Soon to be Pain-free

In his weekly recruiting column for Hawgs Ilustrated and The Morning News of Northwest Arkansas, Dudley E. Dawson catches up with healing Springdale Har-Ber basketball star Michael Sanchez. This story is sponsored by the Arkansas Toyota Dealers. It's free and so is a special offer to attend a Razorback event on the Arkansas Toyota Dealers website. Click on a banner for details.

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In just about one month, Springdale Har-Ber basketball standout Michael Sanchez hopes to take the court competitively for the first time in six months, go through a practice and hopefully feel no pain.

That would be a big change from last season if it does happen.

"I don't even know what it is going to be like to play without pain," Sanchez said. "It's been so long since I have, I don't know what to expect."

Sanchez, a 6-8, 220-pound senior who is still deciding whether he will be a 2007 or 2008 prospect and thus go to college or a prep school, was offered a scholarship by Arkansas before his sophomore season and was ranked as one of the 50 top sophomores nationally by

But because of what turned out to be a severe case of patella tendonitis and a torn meniscus, Sanchez failed to make the jump developmentally that many expected during his junior season.

Sure he averaged 18 points and 11 rebounds - solid numbers – last season and got up to 15 different major college scholarship offers, but he seemed to be dragging his leg more often than not and not jumping with any explosion.

"The pain level was just hard to deal with," Sanchez said. "You wanted to play so bad, but it hurt so bad. It was just like someone sticking you in the tendon with a knife."

He played through the pain during his junior season as Har-Ber went 15-14 and lost in the opening round of the state tournament.

Sanchez also played in the Real Deal on the Hill event in Fayetteville in April before in essence he, his parents and doctors decided to shut him down for the rest of the AAU schedule and summer.

After meeting with a variety of doctors and athletes who have had similar issues, Sanchez and his parents decided on a non-evasive form of procedure called shockwave treatment.

"It is something that has been used a lot of in Europe, especially with soccer players," noted Kim Sanchez, Michael's mom and a former Lady Razorback standout. "It is not something that is done here in this country much at all, but we kept hearing about how it might be the best option. The best thing about it was that it was not surgery and if all went well, he would be back healthy in half the time he would from surgery."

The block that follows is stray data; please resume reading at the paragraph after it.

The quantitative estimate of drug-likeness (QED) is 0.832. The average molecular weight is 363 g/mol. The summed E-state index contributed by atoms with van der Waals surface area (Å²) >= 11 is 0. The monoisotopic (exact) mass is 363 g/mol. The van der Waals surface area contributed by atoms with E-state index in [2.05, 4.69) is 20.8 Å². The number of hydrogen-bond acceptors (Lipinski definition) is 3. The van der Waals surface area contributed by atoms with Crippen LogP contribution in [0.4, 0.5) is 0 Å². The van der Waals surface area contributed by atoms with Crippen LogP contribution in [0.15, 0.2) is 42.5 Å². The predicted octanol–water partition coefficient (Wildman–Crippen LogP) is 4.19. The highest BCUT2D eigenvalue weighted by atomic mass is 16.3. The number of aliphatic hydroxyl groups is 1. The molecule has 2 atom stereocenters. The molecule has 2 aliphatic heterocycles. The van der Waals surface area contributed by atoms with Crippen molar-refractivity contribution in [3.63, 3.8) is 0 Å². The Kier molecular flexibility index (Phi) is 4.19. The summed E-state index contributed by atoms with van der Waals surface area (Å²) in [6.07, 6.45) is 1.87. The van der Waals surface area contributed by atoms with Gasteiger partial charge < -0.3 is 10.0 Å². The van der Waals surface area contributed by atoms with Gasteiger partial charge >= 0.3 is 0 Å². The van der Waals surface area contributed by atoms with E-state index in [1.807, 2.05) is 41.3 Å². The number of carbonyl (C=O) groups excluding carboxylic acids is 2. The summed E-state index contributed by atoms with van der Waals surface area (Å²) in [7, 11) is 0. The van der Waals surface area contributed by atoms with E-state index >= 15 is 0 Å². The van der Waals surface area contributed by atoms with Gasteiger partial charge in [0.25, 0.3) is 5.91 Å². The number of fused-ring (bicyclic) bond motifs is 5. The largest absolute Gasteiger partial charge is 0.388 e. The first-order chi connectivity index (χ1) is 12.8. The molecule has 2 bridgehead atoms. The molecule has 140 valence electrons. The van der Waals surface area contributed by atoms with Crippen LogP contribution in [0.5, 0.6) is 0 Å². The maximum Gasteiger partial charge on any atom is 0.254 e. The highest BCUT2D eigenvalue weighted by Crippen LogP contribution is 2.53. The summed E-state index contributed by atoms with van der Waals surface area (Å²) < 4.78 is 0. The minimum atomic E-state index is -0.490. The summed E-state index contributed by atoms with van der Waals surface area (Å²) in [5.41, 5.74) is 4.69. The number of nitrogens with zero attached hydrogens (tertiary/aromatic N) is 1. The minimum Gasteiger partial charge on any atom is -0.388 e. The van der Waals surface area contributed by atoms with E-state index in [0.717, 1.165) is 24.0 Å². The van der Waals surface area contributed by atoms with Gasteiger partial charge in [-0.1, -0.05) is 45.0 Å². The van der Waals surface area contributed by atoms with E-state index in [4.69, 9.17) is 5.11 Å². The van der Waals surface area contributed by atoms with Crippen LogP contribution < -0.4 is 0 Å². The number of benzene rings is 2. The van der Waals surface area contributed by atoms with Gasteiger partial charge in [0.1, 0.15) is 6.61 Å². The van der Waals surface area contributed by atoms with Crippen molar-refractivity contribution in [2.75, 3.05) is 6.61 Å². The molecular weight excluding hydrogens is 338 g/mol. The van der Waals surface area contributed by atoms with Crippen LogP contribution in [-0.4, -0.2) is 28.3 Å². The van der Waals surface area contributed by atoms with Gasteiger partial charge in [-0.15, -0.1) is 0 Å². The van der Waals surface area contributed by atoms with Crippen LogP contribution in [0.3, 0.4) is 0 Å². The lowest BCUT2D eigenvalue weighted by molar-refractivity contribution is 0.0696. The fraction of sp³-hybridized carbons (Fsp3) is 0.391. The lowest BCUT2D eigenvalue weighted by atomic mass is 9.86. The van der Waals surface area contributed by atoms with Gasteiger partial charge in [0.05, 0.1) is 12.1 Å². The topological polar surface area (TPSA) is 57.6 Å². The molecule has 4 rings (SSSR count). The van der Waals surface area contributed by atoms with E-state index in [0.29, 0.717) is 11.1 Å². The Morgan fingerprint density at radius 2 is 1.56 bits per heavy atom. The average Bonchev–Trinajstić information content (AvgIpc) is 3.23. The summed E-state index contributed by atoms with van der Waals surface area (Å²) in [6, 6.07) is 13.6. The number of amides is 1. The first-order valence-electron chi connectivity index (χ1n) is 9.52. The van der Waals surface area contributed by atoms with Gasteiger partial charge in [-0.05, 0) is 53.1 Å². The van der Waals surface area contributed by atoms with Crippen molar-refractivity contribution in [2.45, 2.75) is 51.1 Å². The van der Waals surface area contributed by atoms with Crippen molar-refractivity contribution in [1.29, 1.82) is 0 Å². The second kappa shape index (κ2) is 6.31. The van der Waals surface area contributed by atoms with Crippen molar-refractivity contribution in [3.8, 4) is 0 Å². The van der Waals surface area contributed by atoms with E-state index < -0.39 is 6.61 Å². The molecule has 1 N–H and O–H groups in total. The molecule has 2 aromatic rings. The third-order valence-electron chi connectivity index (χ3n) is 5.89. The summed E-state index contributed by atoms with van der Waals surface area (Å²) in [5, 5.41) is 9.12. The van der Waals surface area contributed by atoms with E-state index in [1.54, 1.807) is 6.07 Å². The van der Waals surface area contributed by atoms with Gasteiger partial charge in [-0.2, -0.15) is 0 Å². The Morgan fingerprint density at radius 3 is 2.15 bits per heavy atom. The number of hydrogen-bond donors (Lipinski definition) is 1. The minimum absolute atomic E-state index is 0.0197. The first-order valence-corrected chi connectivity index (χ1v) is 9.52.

Michael Sanchez, not that anxious to go under the knife with a procedure that could set him back even more, was all for the shockwave treatment.

"It just seem right and seemed the most comfortable," Sanchez said. "It seemed like the best procedure in that there wasn't anything to lose."

He was sure of it went he woke up from being under, something that he definitely is glad went along with the procedure.

"They put me under for the shockwave treatment," Sanchez said. "They had to. Each shock has 1,500 pulses. If I was awake it would have felt like a big hammer hitting me in the knee."

Sanchez is sporting three little puncture holes in his knee where the shockwave was applied by Fayetteville doctor Jason Pleimann.

"I got up and walked out of there," Sanchez said. "It seemed fine. I really haven't felt any pain since the surgery except for it just being sore right after the surgery. But I haven't been playing at all either so there is nothing to go on right now."

Since he hasn't been able to play, Sanchez has been working on catching the rest of his body back up.

"I have been doing physical therapy with my trainer – Mike Trexler at Fuel," Sanchez said. " He has been working on getting my quad and my hamstring and all the ligaments in my knee strong.

"I am feeling just really anxious to get back on the court," Sanchez said. "It's been six months now and I am just really looking forward to the day I get healthy and get to play."

It no doubt will also help that a meniscus tear that he wasn't aware he had has been repaired.

"I guess I tore that two years ago and we just never got that looked at," Sanchez said. "It's always been a little funky, but we didn't know I had tore it."

His goal – past obviously getting on the court – is teaming with UA commit Nate Rakestraw and other Wildcats to lead Har-Ber to a great season.

Har-Ber is set to play in the 64-team Trusted Choice Tournament of Champions in Peoria, Ill., over Thanksgiving and the Holiday Hoops event Dec. 7-9 at Bud Walton Arena in Fayetteville.

He thinks that somewhere in January or February he should have an idea of whether he should take the prep school route for development reasons or just go ahead to college.

"As a player, I will do anything to get better," Sanchez said. "I want to be the best I possibly can and be in the best shape I possibly can when I go to college. There's no way I am ready to play right now with guys like (current Razorbacks) Steven Hill and Darian Townes and those kind of guys."

Sanchez will not sign early as he ponders which route to take.

"Right now I am 50-50 on that," Sanchez said. "It just depends on how I feel whenever I get out there on the court. I have lost a lot of time to train. It's been pretty much a year when you think about it since I have had my legs under me. It has really hindered my development and my chance to grow as a player."

He has his list down to "five or six" should he decide to go ahead to college next season.

"I don't want to put them out there yet," Sanchez said. "I'll just say Arkansas is still at the top."

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